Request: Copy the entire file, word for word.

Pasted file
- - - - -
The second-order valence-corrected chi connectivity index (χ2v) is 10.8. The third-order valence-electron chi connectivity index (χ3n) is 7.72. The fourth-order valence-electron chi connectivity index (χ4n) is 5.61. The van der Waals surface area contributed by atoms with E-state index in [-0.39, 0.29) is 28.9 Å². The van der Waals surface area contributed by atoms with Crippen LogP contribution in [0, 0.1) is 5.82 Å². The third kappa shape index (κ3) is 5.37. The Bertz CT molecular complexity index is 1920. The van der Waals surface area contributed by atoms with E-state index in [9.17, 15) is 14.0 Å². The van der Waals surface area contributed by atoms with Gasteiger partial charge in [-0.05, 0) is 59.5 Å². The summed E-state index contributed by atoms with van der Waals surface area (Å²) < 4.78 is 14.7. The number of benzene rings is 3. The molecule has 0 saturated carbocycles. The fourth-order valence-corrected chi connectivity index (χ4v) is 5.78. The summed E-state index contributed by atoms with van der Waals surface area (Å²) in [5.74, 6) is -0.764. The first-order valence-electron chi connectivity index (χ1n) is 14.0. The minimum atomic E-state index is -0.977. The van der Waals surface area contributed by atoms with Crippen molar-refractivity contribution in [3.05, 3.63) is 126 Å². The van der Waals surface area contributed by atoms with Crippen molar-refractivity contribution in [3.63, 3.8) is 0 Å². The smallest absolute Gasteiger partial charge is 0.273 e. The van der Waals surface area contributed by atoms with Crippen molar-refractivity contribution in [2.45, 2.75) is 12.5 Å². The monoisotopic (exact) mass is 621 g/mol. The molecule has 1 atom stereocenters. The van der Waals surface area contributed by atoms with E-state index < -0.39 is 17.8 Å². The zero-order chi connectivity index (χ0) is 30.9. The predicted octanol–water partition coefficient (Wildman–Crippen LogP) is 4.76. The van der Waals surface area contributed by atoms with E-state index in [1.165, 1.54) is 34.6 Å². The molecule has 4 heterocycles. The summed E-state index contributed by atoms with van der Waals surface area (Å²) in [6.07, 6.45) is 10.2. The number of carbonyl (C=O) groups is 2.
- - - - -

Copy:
The second-order valence-corrected chi connectivity index (χ2v) is 10.8. The third-order valence-electron chi connectivity index (χ3n) is 7.72. The fourth-order valence-electron chi connectivity index (χ4n) is 5.61. The van der Waals surface area contributed by atoms with E-state index in [-0.39, 0.29) is 28.9 Å². The van der Waals surface area contributed by atoms with Crippen LogP contribution in [0, 0.1) is 5.82 Å². The third kappa shape index (κ3) is 5.37. The Bertz CT molecular complexity index is 1920. The van der Waals surface area contributed by atoms with E-state index in [9.17, 15) is 14.0 Å². The van der Waals surface area contributed by atoms with Gasteiger partial charge in [-0.05, 0) is 59.5 Å². The summed E-state index contributed by atoms with van der Waals surface area (Å²) < 4.78 is 14.7. The number of benzene rings is 3. The molecule has 0 saturated carbocycles. The fourth-order valence-corrected chi connectivity index (χ4v) is 5.78. The summed E-state index contributed by atoms with van der Waals surface area (Å²) in [5.74, 6) is -0.764. The first-order valence-electron chi connectivity index (χ1n) is 14.0. The minimum atomic E-state index is -0.977. The van der Waals surface area contributed by atoms with Crippen molar-refractivity contribution in [3.05, 3.63) is 126 Å². The van der Waals surface area contributed by atoms with Crippen molar-refractivity contribution in [3.63, 3.8) is 0 Å². The smallest absolute Gasteiger partial charge is 0.273 e. The van der Waals surface area contributed by atoms with Crippen molar-refractivity contribution in [2.45, 2.75) is 12.5 Å². The monoisotopic (exact) mass is 621 g/mol. The molecule has 1 atom stereocenters. The van der Waals surface area contributed by atoms with E-state index < -0.39 is 17.8 Å². The zero-order chi connectivity index (χ0) is 30.9. The predicted octanol–water partition coefficient (Wildman–Crippen LogP) is 4.76. The van der Waals surface area contributed by atoms with E-state index in [1.165, 1.54) is 34.6 Å². The molecule has 4 heterocycles. The summed E-state index contributed by atoms with van der Waals surface area (Å²) in [6.07, 6.45) is 10.2. The number of carbonyl (C=O) groups is 2.